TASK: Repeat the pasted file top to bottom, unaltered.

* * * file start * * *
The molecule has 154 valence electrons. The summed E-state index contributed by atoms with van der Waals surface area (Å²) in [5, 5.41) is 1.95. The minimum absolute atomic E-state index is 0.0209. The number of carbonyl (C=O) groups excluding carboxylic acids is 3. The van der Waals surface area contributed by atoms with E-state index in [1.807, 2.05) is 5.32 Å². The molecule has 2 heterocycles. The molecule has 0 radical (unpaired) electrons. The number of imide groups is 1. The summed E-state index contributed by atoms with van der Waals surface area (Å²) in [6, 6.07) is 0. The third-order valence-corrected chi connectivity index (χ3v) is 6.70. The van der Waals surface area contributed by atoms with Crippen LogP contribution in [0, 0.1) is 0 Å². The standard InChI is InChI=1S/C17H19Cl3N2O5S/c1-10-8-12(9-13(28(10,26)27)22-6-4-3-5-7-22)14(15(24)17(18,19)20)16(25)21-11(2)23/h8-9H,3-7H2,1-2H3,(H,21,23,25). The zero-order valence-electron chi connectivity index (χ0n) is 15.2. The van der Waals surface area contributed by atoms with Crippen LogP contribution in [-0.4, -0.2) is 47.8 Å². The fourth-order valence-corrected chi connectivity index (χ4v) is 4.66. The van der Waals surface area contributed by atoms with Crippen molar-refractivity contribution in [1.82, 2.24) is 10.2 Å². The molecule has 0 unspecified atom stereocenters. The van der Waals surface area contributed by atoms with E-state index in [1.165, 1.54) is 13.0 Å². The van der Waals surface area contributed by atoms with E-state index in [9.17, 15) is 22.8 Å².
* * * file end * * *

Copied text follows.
The molecule has 154 valence electrons. The summed E-state index contributed by atoms with van der Waals surface area (Å²) in [5, 5.41) is 1.95. The minimum absolute atomic E-state index is 0.0209. The number of carbonyl (C=O) groups excluding carboxylic acids is 3. The van der Waals surface area contributed by atoms with E-state index in [1.807, 2.05) is 5.32 Å². The molecule has 2 heterocycles. The molecule has 0 radical (unpaired) electrons. The number of imide groups is 1. The summed E-state index contributed by atoms with van der Waals surface area (Å²) in [6, 6.07) is 0. The third-order valence-corrected chi connectivity index (χ3v) is 6.70. The van der Waals surface area contributed by atoms with Crippen LogP contribution in [0, 0.1) is 0 Å². The standard InChI is InChI=1S/C17H19Cl3N2O5S/c1-10-8-12(9-13(28(10,26)27)22-6-4-3-5-7-22)14(15(24)17(18,19)20)16(25)21-11(2)23/h8-9H,3-7H2,1-2H3,(H,21,23,25). The zero-order valence-electron chi connectivity index (χ0n) is 15.2. The van der Waals surface area contributed by atoms with Crippen LogP contribution in [-0.4, -0.2) is 47.8 Å². The fourth-order valence-corrected chi connectivity index (χ4v) is 4.66. The van der Waals surface area contributed by atoms with Crippen molar-refractivity contribution in [1.82, 2.24) is 10.2 Å². The molecule has 0 unspecified atom stereocenters. The van der Waals surface area contributed by atoms with E-state index in [1.165, 1.54) is 13.0 Å². The van der Waals surface area contributed by atoms with E-state index in [9.17, 15) is 22.8 Å².